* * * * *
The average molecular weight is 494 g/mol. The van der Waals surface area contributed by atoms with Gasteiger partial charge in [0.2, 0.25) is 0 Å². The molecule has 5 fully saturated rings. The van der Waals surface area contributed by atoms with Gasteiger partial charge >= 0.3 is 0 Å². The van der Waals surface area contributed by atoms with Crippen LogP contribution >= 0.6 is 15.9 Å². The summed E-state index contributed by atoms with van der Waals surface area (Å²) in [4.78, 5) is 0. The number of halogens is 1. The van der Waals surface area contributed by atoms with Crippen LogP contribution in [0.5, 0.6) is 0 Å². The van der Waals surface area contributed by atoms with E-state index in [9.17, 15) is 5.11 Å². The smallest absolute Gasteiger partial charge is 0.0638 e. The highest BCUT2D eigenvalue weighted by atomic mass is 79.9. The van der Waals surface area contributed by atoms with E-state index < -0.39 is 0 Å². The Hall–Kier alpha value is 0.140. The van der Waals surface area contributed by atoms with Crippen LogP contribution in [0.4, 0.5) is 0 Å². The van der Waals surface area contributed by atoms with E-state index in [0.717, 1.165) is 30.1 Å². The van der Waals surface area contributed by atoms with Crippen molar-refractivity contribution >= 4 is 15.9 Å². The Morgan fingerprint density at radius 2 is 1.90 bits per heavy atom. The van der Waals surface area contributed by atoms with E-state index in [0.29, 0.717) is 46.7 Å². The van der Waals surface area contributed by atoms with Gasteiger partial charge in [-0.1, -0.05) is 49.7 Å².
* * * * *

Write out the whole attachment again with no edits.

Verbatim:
The average molecular weight is 494 g/mol. The van der Waals surface area contributed by atoms with Gasteiger partial charge in [0.2, 0.25) is 0 Å². The molecule has 5 fully saturated rings. The van der Waals surface area contributed by atoms with Gasteiger partial charge >= 0.3 is 0 Å². The van der Waals surface area contributed by atoms with Crippen LogP contribution >= 0.6 is 15.9 Å². The summed E-state index contributed by atoms with van der Waals surface area (Å²) in [4.78, 5) is 0. The number of halogens is 1. The van der Waals surface area contributed by atoms with Crippen LogP contribution in [0.5, 0.6) is 0 Å². The van der Waals surface area contributed by atoms with E-state index in [9.17, 15) is 5.11 Å². The smallest absolute Gasteiger partial charge is 0.0638 e. The highest BCUT2D eigenvalue weighted by atomic mass is 79.9. The van der Waals surface area contributed by atoms with E-state index < -0.39 is 0 Å². The Hall–Kier alpha value is 0.140. The van der Waals surface area contributed by atoms with Crippen LogP contribution in [0.4, 0.5) is 0 Å². The van der Waals surface area contributed by atoms with E-state index in [0.717, 1.165) is 30.1 Å². The van der Waals surface area contributed by atoms with Crippen molar-refractivity contribution >= 4 is 15.9 Å². The Morgan fingerprint density at radius 2 is 1.90 bits per heavy atom. The van der Waals surface area contributed by atoms with E-state index in [0.29, 0.717) is 46.7 Å². The van der Waals surface area contributed by atoms with Gasteiger partial charge in [-0.1, -0.05) is 49.7 Å².